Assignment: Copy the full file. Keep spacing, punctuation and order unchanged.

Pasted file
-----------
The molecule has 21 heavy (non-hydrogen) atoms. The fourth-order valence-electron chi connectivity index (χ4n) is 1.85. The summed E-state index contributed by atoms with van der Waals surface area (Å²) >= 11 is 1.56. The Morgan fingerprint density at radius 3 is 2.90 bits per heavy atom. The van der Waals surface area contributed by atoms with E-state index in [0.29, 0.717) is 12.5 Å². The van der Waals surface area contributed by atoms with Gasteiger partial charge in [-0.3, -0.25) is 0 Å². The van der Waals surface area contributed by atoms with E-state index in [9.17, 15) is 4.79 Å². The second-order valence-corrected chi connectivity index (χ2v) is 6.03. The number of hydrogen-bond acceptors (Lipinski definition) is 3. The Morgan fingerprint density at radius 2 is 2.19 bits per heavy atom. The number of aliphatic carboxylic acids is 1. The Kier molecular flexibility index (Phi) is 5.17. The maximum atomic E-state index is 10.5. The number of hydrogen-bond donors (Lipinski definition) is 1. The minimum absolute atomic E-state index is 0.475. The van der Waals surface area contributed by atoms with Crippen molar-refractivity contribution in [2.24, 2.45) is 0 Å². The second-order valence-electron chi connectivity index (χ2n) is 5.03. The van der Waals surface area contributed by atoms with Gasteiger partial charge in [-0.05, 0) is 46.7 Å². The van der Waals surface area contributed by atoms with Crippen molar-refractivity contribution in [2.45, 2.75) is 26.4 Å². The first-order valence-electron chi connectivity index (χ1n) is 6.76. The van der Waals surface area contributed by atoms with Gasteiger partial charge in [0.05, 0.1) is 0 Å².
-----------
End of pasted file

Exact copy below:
The molecule has 21 heavy (non-hydrogen) atoms. The fourth-order valence-electron chi connectivity index (χ4n) is 1.85. The summed E-state index contributed by atoms with van der Waals surface area (Å²) >= 11 is 1.56. The Morgan fingerprint density at radius 3 is 2.90 bits per heavy atom. The van der Waals surface area contributed by atoms with E-state index in [0.29, 0.717) is 12.5 Å². The van der Waals surface area contributed by atoms with Gasteiger partial charge in [-0.3, -0.25) is 0 Å². The van der Waals surface area contributed by atoms with E-state index in [9.17, 15) is 4.79 Å². The second-order valence-corrected chi connectivity index (χ2v) is 6.03. The number of hydrogen-bond acceptors (Lipinski definition) is 3. The Morgan fingerprint density at radius 2 is 2.19 bits per heavy atom. The number of aliphatic carboxylic acids is 1. The Kier molecular flexibility index (Phi) is 5.17. The maximum atomic E-state index is 10.5. The number of hydrogen-bond donors (Lipinski definition) is 1. The minimum absolute atomic E-state index is 0.475. The van der Waals surface area contributed by atoms with Crippen molar-refractivity contribution in [2.24, 2.45) is 0 Å². The second-order valence-electron chi connectivity index (χ2n) is 5.03. The van der Waals surface area contributed by atoms with Gasteiger partial charge in [-0.05, 0) is 46.7 Å². The van der Waals surface area contributed by atoms with Crippen molar-refractivity contribution in [2.45, 2.75) is 26.4 Å². The first-order valence-electron chi connectivity index (χ1n) is 6.76. The van der Waals surface area contributed by atoms with Gasteiger partial charge in [0.05, 0.1) is 0 Å².